Another one of my favorite things to do in Tokushima is actually a bit outside the city, but it very much worth the trek. Accessible via direct bus from Tokushima Station, the Naruto Whirlpools swirl underneath the Naruto Straits Bridge on the very eastern edge of Shikoku. In order to experience these, you’ll need to take a sightseeing boat upon getting off the bus. Don’t worry, though—you won’t be sucked down to the sea floor!

Make an Iya Valley Excursion

 

Traveling from Tokushima to Iya Valley is very easy, and simply requires you to take a direct, local train from Tokushima Station to Awa-Ikeda. On the other hand, whether your exploration of the Iya Valley takes you to landmarks like the rickety Iya-no-Kazura Bridge or into the picturesque Oboke Valley (which, like the Naruto Whirlpools, is accessible via boat trip), I’d recommend you rent a car if you don’t plan on hiring a taxi for the day.

How to Get to Tokushima

The good news? You can ride a bus directly from Osaka to Tokushima, although—be warned—there are a few stops between JR Osaka Station and JR Tokushima Station. The better news? Since this bus is operated by JR, you can ride it for free if you hold a Japan Rail Pass. (Although the JR Pass is of limited utility in Shikoku, given the lack of Shinkansen bullet trains and the generally low cost of riding the island’s rails.)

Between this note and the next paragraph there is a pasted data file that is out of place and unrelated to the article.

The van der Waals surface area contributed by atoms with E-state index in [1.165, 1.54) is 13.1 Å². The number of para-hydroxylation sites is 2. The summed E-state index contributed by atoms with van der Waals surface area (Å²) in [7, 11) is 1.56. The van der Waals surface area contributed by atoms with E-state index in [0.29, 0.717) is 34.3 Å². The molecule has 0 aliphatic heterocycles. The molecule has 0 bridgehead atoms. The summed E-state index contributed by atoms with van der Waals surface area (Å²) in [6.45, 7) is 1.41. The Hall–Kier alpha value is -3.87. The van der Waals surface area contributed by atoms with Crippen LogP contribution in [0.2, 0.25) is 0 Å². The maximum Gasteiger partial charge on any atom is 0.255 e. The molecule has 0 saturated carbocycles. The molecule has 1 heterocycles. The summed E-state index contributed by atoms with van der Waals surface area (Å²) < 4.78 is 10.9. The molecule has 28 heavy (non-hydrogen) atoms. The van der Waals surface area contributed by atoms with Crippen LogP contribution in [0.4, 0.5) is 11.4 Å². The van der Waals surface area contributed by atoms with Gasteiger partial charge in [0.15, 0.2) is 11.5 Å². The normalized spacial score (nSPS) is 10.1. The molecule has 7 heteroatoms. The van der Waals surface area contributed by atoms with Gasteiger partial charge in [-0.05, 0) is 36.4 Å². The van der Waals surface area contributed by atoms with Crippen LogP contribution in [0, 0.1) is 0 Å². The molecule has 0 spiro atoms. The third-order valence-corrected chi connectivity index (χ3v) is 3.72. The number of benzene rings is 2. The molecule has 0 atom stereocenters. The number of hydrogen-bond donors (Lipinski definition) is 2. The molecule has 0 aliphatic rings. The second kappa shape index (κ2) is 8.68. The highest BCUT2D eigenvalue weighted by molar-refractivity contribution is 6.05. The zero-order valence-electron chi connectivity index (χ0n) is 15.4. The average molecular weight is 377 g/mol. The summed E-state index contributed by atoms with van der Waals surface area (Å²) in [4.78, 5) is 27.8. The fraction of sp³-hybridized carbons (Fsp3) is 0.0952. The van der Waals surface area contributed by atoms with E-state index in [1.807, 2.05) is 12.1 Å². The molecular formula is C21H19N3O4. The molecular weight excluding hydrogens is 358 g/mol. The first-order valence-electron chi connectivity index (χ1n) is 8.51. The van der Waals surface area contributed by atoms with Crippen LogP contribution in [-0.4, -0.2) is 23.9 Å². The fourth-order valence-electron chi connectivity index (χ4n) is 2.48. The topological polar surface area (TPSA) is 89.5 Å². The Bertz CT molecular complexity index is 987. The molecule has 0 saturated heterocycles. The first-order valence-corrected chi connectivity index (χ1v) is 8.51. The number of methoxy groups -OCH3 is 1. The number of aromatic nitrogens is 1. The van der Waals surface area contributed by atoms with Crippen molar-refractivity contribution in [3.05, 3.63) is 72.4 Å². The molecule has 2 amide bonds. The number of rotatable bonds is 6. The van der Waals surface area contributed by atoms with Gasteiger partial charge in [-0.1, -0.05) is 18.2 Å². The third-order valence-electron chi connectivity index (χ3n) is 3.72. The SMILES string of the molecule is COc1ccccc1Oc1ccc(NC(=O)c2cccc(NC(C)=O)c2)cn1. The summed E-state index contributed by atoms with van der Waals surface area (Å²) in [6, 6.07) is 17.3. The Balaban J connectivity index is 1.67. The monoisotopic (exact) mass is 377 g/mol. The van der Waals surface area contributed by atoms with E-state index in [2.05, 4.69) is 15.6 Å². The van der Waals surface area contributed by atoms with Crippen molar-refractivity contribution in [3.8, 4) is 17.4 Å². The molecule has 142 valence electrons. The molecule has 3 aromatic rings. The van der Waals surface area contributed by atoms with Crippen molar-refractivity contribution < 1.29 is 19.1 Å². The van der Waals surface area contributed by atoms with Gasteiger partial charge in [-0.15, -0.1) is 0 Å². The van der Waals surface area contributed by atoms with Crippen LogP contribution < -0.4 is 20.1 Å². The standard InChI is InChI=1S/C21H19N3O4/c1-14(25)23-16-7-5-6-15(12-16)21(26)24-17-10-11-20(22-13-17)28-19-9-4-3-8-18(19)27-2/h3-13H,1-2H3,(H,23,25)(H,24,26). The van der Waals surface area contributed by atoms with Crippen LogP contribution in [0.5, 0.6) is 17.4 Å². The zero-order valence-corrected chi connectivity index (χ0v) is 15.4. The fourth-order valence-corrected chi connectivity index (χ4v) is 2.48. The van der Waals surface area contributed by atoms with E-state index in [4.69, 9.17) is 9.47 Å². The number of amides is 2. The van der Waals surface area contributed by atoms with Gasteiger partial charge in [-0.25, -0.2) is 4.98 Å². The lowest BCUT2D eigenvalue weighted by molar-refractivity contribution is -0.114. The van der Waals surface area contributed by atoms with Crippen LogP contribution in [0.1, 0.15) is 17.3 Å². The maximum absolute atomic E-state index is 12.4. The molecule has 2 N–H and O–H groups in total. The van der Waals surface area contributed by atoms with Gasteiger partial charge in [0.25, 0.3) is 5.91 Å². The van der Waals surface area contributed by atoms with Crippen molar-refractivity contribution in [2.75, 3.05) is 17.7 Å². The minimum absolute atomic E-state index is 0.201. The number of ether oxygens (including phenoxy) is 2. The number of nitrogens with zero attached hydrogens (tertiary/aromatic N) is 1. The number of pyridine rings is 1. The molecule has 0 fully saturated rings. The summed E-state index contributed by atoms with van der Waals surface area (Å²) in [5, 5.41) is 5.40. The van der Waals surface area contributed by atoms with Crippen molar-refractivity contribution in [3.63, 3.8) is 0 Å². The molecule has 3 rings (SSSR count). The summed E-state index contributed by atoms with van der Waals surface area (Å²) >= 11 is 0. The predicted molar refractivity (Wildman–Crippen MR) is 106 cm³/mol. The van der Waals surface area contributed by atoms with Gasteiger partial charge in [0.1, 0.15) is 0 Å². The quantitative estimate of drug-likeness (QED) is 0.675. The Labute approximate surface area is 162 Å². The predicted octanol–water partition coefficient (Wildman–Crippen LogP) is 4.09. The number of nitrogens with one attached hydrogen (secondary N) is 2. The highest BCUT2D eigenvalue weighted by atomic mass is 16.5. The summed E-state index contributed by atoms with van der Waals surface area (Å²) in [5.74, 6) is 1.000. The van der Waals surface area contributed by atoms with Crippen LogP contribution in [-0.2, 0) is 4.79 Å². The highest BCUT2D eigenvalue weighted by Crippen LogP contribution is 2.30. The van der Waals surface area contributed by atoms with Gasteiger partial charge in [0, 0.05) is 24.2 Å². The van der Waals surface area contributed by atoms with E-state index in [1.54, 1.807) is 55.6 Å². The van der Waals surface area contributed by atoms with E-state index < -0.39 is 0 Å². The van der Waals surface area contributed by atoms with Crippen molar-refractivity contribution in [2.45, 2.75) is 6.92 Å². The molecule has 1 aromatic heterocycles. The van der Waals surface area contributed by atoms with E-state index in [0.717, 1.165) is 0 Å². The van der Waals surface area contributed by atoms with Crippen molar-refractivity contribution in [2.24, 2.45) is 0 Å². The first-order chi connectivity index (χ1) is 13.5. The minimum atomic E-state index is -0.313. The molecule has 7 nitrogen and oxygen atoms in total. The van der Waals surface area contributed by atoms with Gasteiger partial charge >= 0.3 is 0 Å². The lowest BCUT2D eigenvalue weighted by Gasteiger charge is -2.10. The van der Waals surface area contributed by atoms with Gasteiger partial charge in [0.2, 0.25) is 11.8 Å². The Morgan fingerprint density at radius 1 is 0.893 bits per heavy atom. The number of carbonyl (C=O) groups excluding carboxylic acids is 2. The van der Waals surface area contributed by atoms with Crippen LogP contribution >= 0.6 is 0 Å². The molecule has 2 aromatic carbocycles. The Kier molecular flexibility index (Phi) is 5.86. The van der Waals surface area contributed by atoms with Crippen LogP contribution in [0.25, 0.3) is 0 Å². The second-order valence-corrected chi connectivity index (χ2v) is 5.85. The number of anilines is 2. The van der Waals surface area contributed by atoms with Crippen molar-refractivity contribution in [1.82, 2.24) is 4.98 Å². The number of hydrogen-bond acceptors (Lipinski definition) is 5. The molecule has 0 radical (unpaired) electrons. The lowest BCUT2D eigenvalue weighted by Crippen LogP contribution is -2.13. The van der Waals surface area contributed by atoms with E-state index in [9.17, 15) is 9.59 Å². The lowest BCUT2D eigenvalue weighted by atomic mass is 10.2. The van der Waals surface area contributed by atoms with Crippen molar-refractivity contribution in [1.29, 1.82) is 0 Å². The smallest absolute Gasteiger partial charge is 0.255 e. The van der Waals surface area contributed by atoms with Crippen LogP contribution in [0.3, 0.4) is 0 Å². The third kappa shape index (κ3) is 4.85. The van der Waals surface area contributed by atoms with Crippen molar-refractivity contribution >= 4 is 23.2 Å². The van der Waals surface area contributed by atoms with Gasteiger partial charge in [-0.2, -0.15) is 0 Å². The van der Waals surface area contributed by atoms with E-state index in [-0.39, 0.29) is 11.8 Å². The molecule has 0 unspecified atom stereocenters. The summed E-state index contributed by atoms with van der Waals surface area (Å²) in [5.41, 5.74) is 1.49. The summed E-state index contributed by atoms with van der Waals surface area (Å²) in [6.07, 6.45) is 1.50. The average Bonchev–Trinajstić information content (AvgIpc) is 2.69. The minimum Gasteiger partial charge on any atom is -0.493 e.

On the other hand, you don’t have to begin your trip to Shikoku by ticking off things to do in Tokushima. Although I prefer to start my Shikoku adventures in Tokushima and work my way clockwise, you could instead enter from the north (Takamatsu, via Okayama) and travel the other way around the island. In either case, Tokushima is as easy to reach from Honshu as it is from destinations within Shikoku.

Where to Go After Tokushima

Whether you follow the path of most visitors to Shikoku and travel from Tokushima to Kochi, here are some other destinations you’ll want to make sure to visit while on Japan’s most underrated island:

Need personalized help putting your Shikoku itinerary together? Commission a custom Japan itinerary and let me take care of the rest!

The Bottom Line

I think you’ll be pleasantly surprised, both by the array of things to do in Tokushima, and with how well it pairs with other destinations in Japan. Some travelers will pop over from Osaka, Kobe or Awaji Island for a day or two, while others (irrespective of how they reach the city) will enjoy Tokushima as part of a larger Shikoku trip. Certainly, whether you spend the day at Naruto Whirlpools and the night at Awa Odori Kaikan, or sleep multiple nights in Shikoku to enjoy the city’s treasures more fully, Tokushima will exceed your expectations, especially given how low they probably are.

About The Author

is the author of 162 posts on Japan Starts Here. Robert created Japan Starts Here so the web would have a beautiful hub of Japan travel information and inspiration. He also runs the popular website Leave Your Daily Hell.

 
 

Japan Starts Here is information—and inspiration—for all your trips to Japan. My name is Robert and I'm happy you're here!

 
 
 
 

Previous post:

Next post: